At the sign of the Barking lion...

All Saints, Fornham All Saints

At the sign of the Barking lion...

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Fornham All Saints

grotesque Fornham All Saints Fornham All Saints grotesque
flushwork inscription grotesque flushwork inscription

Blessed Virgin and St Clare   By the grace of God and the strictness of the local planning authority, Fornham All Saints still feels like a village despite its proximity to central Bury St Edmunds and the busy Bury to Mildenhall road. The church sits outside of a gentle curve in the village High Street, flanked by picturesque cottages and looking very lovely in the sunshine if you can catch it so. There are three Fornhams: Fornham St Martin to the east is bigger and busier, while Fornham St Genevieve, which lost its church centuries ago, has been subsumed into St Martin and is all commercial estates and golf courses. All Saints is by far the prettiest of the three, and its church is the most interesting.

There was a decent restoration by the sometimes-ponderous Arthur Blomfield here in the 1880s, and the tower looks very characterful with its rabbit ears and manic grotesques. There is a late medieval flushwork inscription down the side of the south aisle, telling us that Thomas Edward paid for it, and Christ have Mercy on his Soul.

The south porch predates the south aisle, and the aisle was built against the east side of it. Because of this, you step directly into the central part of the nave, creating the pleasing effect of the south aisle being a room going off beyond the arcade. This is accentuated by the way in which the aisle runs east of the chancel arch, while on the north side the aisle opens out into a wide transept. The overall result is a rather unusual layout. I found it interesting to wander around, seeing what the view of the late medieval high altar might have been like from different parts of the church.

The interior is mostly of the 19th Century, although there are good medieval survivals. On the north side, a fleuroned image bracket is matched across the church by a rather fabulous canopied image bracket in the south-east corner. It must have been for something rather special, and today it is used to reserve the Blessed Sacrament. In comparison, the font, which must be about the same age, is completely plain. Was there a plan to have it carved, but the protestant Reformation intervened? There are benches of about the same date, but severely vandalised - the castellated bench ends would have supported figures as clouds of glory, but they have all been sawn off and you can see the repairs.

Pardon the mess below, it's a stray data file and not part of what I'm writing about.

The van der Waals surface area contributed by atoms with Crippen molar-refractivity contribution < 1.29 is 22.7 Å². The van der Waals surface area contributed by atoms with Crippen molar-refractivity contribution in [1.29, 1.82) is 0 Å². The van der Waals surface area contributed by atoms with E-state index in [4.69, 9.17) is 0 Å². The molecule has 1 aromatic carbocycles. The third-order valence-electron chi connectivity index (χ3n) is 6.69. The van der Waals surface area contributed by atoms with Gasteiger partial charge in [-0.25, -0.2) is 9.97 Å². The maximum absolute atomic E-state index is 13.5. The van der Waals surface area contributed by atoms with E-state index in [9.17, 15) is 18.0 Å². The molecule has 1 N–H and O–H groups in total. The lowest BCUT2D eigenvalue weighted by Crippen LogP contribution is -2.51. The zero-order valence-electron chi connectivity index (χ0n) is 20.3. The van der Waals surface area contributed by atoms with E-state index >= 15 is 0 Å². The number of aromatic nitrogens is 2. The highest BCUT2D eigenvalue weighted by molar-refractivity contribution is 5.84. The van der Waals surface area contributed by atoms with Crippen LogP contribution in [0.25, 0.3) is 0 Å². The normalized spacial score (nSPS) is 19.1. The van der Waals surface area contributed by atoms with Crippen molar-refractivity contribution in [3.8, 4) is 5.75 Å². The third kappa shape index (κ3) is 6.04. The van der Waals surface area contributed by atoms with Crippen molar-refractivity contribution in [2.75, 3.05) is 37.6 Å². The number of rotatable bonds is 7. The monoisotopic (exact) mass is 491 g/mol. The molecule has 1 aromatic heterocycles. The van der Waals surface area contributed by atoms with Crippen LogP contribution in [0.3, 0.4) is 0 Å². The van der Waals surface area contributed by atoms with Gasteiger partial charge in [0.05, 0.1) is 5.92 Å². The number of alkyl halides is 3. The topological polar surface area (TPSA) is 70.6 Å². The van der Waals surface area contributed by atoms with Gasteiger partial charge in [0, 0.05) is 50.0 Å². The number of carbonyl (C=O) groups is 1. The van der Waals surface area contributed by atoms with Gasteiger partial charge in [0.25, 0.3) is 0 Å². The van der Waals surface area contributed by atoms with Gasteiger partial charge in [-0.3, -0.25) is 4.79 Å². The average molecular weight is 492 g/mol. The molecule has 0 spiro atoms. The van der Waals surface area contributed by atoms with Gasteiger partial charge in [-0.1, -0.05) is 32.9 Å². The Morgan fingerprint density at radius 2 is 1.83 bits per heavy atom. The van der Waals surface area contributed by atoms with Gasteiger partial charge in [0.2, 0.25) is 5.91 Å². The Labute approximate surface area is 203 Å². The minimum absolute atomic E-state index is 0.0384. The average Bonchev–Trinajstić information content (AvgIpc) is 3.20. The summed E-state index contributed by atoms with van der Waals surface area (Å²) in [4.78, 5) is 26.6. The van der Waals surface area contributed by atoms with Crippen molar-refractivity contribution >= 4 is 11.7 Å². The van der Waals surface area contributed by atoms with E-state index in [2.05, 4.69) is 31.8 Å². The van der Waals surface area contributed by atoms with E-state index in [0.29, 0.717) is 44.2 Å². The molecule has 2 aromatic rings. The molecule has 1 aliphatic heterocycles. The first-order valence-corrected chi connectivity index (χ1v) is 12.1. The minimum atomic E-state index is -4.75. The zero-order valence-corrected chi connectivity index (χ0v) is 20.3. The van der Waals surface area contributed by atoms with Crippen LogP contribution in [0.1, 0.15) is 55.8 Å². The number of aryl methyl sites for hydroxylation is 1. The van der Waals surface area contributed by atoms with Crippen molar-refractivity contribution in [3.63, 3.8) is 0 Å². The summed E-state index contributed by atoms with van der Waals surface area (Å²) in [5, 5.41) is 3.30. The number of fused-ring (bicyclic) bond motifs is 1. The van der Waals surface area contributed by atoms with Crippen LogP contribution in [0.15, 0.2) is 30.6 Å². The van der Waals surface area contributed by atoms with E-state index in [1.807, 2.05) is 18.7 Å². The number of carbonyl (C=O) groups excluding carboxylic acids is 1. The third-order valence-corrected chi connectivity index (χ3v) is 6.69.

The chancel is all Blomfield's, including the chancel arch which he rebuilt. The one surviving medieval feature is puzzling. It is a set of sedilia and piscina, but they are the wrong way round, the piscina to the west of the sedilia. Did Blomfield reset the piscina, or is the arrangement original? The nave windows are clear and fill the church with light, but the chancel has a very good east window by Hardman & Co of Birmingham. It depicts Christ in Majesty surrounded by his Saints, including a number of East Anglian ones. The figures of the Blessed Virgin and St Clare at his feet are particularly good.

Finally, back to the west end of the church for a fine pair of 18th Century boards. To the south is the Decalogue, to the north the Creed and the Our Father. They would have hung above the chancel arch before Blomfield came along.

  murder and adultery

Simon Knott, May 2013


looking west looking east font and south arcade sanctuary
Blessed Virgin and Child Blessed Virgin and St Clare St George, St Lawrence, St Benedict and St Felix Christ in Majesty St Dominic, St Louis, St Edmund
the Suffolk Guild Mothers Union piscina and tabernacle cross this sanctuary was redecorated
mended iconoclasm our father, I believe war memorial

relict of George English James Forty of the Tower of London short was our lives, yet long our rest may be remembered called from ye troubles of this life

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